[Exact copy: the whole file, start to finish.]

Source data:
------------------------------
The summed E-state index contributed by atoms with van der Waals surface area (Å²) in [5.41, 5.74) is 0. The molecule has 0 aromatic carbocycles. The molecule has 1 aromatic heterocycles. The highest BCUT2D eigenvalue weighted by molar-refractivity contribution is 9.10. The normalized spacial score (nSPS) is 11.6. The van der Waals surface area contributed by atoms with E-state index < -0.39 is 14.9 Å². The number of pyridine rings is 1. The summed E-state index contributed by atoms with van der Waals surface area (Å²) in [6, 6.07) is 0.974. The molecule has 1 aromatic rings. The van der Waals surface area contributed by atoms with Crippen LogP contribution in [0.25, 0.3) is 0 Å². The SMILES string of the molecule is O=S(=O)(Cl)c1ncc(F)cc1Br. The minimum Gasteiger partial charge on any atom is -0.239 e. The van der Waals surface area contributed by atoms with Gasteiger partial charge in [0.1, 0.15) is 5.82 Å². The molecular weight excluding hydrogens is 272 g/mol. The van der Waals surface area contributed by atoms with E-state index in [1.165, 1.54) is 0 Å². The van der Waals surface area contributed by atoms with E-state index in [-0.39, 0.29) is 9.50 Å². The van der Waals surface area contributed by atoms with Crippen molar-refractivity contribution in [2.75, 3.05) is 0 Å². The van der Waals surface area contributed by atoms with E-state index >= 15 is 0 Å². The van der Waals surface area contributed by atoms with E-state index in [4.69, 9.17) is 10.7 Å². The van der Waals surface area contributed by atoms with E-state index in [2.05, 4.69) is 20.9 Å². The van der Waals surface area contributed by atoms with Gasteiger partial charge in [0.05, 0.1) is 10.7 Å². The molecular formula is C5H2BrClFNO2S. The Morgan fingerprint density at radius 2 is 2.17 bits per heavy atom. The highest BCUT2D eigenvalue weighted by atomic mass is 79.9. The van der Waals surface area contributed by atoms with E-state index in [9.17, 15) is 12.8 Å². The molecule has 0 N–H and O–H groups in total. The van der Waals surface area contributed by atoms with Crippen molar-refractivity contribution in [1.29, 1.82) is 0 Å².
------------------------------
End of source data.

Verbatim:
The summed E-state index contributed by atoms with van der Waals surface area (Å²) in [5.41, 5.74) is 0. The molecule has 0 aromatic carbocycles. The molecule has 1 aromatic heterocycles. The highest BCUT2D eigenvalue weighted by molar-refractivity contribution is 9.10. The normalized spacial score (nSPS) is 11.6. The van der Waals surface area contributed by atoms with E-state index < -0.39 is 14.9 Å². The number of pyridine rings is 1. The summed E-state index contributed by atoms with van der Waals surface area (Å²) in [6, 6.07) is 0.974. The molecule has 1 aromatic rings. The van der Waals surface area contributed by atoms with Crippen LogP contribution in [0.25, 0.3) is 0 Å². The SMILES string of the molecule is O=S(=O)(Cl)c1ncc(F)cc1Br. The minimum Gasteiger partial charge on any atom is -0.239 e. The van der Waals surface area contributed by atoms with Gasteiger partial charge in [0.1, 0.15) is 5.82 Å². The molecular weight excluding hydrogens is 272 g/mol. The van der Waals surface area contributed by atoms with E-state index in [1.165, 1.54) is 0 Å². The van der Waals surface area contributed by atoms with E-state index in [-0.39, 0.29) is 9.50 Å². The van der Waals surface area contributed by atoms with Crippen molar-refractivity contribution in [2.75, 3.05) is 0 Å². The van der Waals surface area contributed by atoms with E-state index >= 15 is 0 Å². The van der Waals surface area contributed by atoms with E-state index in [4.69, 9.17) is 10.7 Å². The van der Waals surface area contributed by atoms with E-state index in [2.05, 4.69) is 20.9 Å². The van der Waals surface area contributed by atoms with Gasteiger partial charge in [0.05, 0.1) is 10.7 Å². The molecular formula is C5H2BrClFNO2S. The Morgan fingerprint density at radius 2 is 2.17 bits per heavy atom. The highest BCUT2D eigenvalue weighted by atomic mass is 79.9. The van der Waals surface area contributed by atoms with E-state index in [9.17, 15) is 12.8 Å². The molecule has 0 N–H and O–H groups in total. The van der Waals surface area contributed by atoms with Crippen molar-refractivity contribution in [1.29, 1.82) is 0 Å².